With an Annie Award now under his belt, "Mirai" director Mamoru Hosoda plans to soak in the excitement of being in Hollywood with other celebrated creatives ahead of the film industry's crowning event later this month, the Academy Awards.
"The Academy Awards have a 91-year history, and I'm honored 'Mirai' will be part of that history as a Japanese film," Hosoda said at the Japan Cinema Celebration on Monday night, hosted by the Japanese Consul General in Los Angeles.
(Mamoru Hosoda at the Japanese Consul General in Los Angeles' Japan Cinema Celebration on Feb. 4, 2019.)
"'Mirai' is a Japanese story, but it resonates with people from countries such as America, Germany, Thailand -- they feel it's a story that is similar to their own families and cultures," said Hosoda. "Although it's a story about children, it's one that can be understood internationally, which makes me happy."
"Mirai," which follows a young boy who struggles with losing his parents' attention to his newborn sister, is an Oscar contender in this year's animation category. It picked up the Best Animated Independent Feature award at the International Animated Film Society's 46th annual Annie Awards in Los Angeles on Saturday.
Hosoda, whose prior works include "Toki wo Kakeru Shojo" (The Girl Who Leapt Through Time) and "Ookami Kodomo no Ame to Yuki" (Wolf Children), drew parallels between his film and Japan's other Oscar contender "Shoplifters" -- nominated for Best Foreign Film -- as they both explore the dynamics of a Japanese family.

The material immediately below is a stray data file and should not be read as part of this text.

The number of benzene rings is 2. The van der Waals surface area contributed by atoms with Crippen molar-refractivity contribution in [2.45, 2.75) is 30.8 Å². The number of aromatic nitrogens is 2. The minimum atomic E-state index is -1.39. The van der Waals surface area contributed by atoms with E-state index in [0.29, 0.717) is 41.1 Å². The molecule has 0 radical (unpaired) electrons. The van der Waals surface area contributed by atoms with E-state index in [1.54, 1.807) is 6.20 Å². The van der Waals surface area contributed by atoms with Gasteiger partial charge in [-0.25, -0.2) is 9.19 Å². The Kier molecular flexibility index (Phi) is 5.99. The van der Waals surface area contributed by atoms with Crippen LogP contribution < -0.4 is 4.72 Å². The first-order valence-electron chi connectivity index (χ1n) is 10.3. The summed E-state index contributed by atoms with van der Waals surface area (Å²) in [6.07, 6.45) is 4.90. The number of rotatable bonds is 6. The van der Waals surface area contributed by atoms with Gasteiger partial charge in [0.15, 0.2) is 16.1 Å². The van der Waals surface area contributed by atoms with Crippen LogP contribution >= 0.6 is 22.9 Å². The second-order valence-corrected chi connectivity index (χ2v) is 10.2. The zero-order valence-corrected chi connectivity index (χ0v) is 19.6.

Hosoda and "Shoplifters" director Hirokazu Koreeda both attended the Oscar Nominees Luncheon earlier in the day with more than 200 other nominees.
Hosoda pointed out that since other animation nominees -- "Spider-Man: Into the Spider-Verse," "Incredibles 2," "Isle of Dogs" and "Ralph Breaks the Internet" -- are action films, the more than 6,000 Academy members who vote for the Oscar winners every year will have to either choose an action-packed film or the family-focused "Mirai."
"Spider-Man" is seen as a lead contender for the Best Animated Feature Film award, as it won in all seven nominated categories, including the top prize, at the Annie Awards as well as picking up a Golden Globe award.
The Annie Awards are seen as a predictor for the Oscars, which will take place Feb. 24, since four of the five previous Best Animated Feature Film winners have gone on to earn Oscars.
"There weren't any animated films centered around family up till now. I feel like I'm doing something different," Hosoda said.
"Shoplifters" producer Kaoru Matsuzaki shared that the film was intended to be a small, low-budget production that Koreeda's fans would appreciate.
(Kaoru Matsuzaki at the Japan Cinema Celebration.)
But after winning the prestigious Palme d'Or at the Cannes Film Festival last May, "Shoplifters" gained momentum on the international stage.
"We were truly surprised (by the film's international success)," Matsuzaki said.
As for her confidence in "Shoplifters" taking home another award, Matsuzaki said, "We're competing against very strong films, and this is (Koreeda's) first (Oscar) nomination."
"We just want to enjoy the festivities, since it's our first time," she added.